There are 44 health resorts in Poland – modern and tranquil.
Duszniki, Polanica, Krynica, Augustow and Sopot, these are all locations where the healing power can be found in nearly every corner of Poland. Most of them specialise in alleviating specific illnesses. Naleczow is dedicated to those suffering from heart ailments, Konstancin soothes the nerves shattered by the fast pace of life, Ladek and Polczyn facilitate the treatment of female problems and Rabka focuses on treating children's ailments. There are also resourceful resorts, like sunny Busko and Kolobrzeg, whose healing powers are directly linked to their position on the Baltic coast, with the fresh sea breezes acting as a giant, natural inhaler.
Climatotherapy (change of climate), balneotherapy (bathing), thalassotherapy (sea water) are only a small sample of the range of treatments available in these health resorts. Patients can stroll along the flowered walkways in Ciechocinek to inhale the salty air that is produced by the largest "teznie" in Europe or they may prefer to take a pearl bath in the marvellous interior of the historic SPA in Ladek or maybe even be talked into sipping the fiery geothermal waters at Iwonicz or enjoy the mud wraps in Goldap.
Polish health resorts are not only beautifully located SPA centres with treatments and promenades for social gatherings but also historical locations with mementos of past visiting royalty, politicians, writers and artists. The Polish king, Jan III Sobieski, drank the mineral waters at Horyniec, while Ada Sari, an opera singer, had treatment on her throat in Szczawnica and the author, Stefan Zeromski, wrote his book the "Actions of Sin" in Naleczow. A sojourn in a SPA for health reasons or "taking the waters" as it was known, at the mineral springs, was an essential date in certain society's annual calendar. It was classified as a social event, a time of reunion and meetings.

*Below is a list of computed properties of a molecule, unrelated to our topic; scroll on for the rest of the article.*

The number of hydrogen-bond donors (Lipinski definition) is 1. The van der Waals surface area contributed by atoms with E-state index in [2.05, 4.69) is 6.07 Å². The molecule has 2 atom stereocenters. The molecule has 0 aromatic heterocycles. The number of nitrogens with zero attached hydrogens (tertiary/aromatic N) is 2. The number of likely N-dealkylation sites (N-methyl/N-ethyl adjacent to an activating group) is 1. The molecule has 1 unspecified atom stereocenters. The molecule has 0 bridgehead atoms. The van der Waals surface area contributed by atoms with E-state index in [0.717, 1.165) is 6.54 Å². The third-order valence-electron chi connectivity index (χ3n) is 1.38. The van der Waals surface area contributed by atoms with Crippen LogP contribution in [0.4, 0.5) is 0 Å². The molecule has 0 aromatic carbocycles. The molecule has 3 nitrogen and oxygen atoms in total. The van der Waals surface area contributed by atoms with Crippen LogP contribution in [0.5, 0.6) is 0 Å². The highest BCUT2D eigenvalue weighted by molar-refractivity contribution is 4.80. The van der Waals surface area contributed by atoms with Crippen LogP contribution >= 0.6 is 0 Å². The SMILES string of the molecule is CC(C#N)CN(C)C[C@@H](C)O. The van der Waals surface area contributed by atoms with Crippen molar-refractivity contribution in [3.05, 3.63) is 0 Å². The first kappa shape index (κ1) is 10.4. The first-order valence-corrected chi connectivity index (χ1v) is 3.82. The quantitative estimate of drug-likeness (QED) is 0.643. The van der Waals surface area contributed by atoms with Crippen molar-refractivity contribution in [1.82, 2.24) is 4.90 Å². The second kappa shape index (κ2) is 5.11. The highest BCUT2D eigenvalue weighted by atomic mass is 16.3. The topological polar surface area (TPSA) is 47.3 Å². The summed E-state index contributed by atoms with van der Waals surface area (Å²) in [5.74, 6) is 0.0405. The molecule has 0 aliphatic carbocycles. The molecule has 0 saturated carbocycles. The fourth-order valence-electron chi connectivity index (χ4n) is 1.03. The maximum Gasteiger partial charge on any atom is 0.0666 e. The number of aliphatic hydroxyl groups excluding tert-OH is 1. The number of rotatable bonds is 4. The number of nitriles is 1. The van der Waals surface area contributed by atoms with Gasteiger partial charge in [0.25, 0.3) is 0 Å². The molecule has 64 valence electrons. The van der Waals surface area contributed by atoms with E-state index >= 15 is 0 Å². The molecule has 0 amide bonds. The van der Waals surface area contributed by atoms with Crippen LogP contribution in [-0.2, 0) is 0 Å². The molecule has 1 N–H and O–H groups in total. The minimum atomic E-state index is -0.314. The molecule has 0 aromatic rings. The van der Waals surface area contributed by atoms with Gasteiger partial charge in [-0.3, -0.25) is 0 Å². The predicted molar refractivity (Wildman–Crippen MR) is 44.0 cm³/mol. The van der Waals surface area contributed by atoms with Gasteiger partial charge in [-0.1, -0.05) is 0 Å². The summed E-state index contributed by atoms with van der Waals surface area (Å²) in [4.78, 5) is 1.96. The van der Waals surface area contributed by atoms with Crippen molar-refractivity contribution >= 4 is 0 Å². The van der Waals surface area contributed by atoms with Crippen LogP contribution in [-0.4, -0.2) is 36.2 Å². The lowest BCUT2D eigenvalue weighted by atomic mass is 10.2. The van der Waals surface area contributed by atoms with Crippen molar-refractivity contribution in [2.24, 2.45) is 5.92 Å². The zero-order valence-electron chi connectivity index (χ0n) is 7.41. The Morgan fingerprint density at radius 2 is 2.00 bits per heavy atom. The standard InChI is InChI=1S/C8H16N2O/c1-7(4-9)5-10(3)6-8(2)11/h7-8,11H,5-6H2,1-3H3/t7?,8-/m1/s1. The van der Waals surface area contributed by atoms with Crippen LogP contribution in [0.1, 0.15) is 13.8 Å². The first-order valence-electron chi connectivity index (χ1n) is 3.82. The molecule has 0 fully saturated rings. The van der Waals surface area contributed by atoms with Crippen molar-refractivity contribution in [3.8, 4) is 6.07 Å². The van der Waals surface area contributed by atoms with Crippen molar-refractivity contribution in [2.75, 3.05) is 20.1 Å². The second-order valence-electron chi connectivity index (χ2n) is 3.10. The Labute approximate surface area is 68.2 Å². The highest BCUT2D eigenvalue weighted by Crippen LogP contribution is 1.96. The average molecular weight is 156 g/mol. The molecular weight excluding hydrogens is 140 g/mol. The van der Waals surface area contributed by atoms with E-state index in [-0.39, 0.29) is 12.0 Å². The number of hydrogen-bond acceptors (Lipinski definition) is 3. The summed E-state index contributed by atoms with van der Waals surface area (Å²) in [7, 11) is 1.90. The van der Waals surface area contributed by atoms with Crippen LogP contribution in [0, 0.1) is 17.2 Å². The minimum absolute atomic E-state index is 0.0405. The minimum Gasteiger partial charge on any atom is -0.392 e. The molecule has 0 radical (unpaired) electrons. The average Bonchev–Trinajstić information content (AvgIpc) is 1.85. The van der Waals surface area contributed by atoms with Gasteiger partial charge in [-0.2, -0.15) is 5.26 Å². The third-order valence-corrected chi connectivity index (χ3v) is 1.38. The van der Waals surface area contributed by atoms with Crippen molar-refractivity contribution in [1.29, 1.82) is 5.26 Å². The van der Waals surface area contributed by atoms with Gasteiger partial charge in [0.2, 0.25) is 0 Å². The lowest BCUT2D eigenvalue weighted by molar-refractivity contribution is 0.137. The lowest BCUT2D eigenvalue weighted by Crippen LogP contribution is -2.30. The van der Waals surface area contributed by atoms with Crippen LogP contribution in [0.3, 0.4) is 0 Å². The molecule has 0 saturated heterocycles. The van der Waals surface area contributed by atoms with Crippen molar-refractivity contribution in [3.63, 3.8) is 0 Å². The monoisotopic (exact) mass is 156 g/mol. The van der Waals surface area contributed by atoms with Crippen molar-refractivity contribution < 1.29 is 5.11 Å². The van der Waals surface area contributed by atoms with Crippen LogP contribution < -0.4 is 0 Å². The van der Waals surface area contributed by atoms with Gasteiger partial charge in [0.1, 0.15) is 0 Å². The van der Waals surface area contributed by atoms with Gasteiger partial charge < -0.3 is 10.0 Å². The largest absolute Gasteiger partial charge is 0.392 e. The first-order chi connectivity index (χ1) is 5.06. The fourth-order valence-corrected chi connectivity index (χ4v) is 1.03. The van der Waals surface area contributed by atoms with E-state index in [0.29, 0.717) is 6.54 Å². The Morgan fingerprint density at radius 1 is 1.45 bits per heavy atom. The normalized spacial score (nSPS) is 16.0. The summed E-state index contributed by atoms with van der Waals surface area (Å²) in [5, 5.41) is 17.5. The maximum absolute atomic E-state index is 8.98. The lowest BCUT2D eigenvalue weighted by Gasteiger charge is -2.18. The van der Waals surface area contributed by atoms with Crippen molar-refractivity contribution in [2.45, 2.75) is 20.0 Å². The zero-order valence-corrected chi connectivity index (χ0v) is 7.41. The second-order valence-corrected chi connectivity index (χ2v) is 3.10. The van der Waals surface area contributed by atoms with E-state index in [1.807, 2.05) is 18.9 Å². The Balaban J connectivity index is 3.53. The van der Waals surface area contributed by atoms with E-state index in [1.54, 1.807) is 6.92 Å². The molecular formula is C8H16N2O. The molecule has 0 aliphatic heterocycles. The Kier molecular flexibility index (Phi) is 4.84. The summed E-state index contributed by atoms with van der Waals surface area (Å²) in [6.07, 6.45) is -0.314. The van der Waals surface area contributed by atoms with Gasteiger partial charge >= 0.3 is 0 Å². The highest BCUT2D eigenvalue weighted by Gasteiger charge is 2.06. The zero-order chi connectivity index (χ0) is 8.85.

Today, elderly people and children are not the only visitors to health resorts. The young and healthy people are also looking for a certain solace away from urban turmoil. A stay in a SPA resort or a biological regeneration centre with, pearl baths, mud baths, "fango" wraps, Scottish showers and walks in its peaceful, green surroundings have become very fashionable. The SPA resorts in Poland can also prove to be less expensive for British, French, Italian, German or Scandinavian visitors than those in their own countries.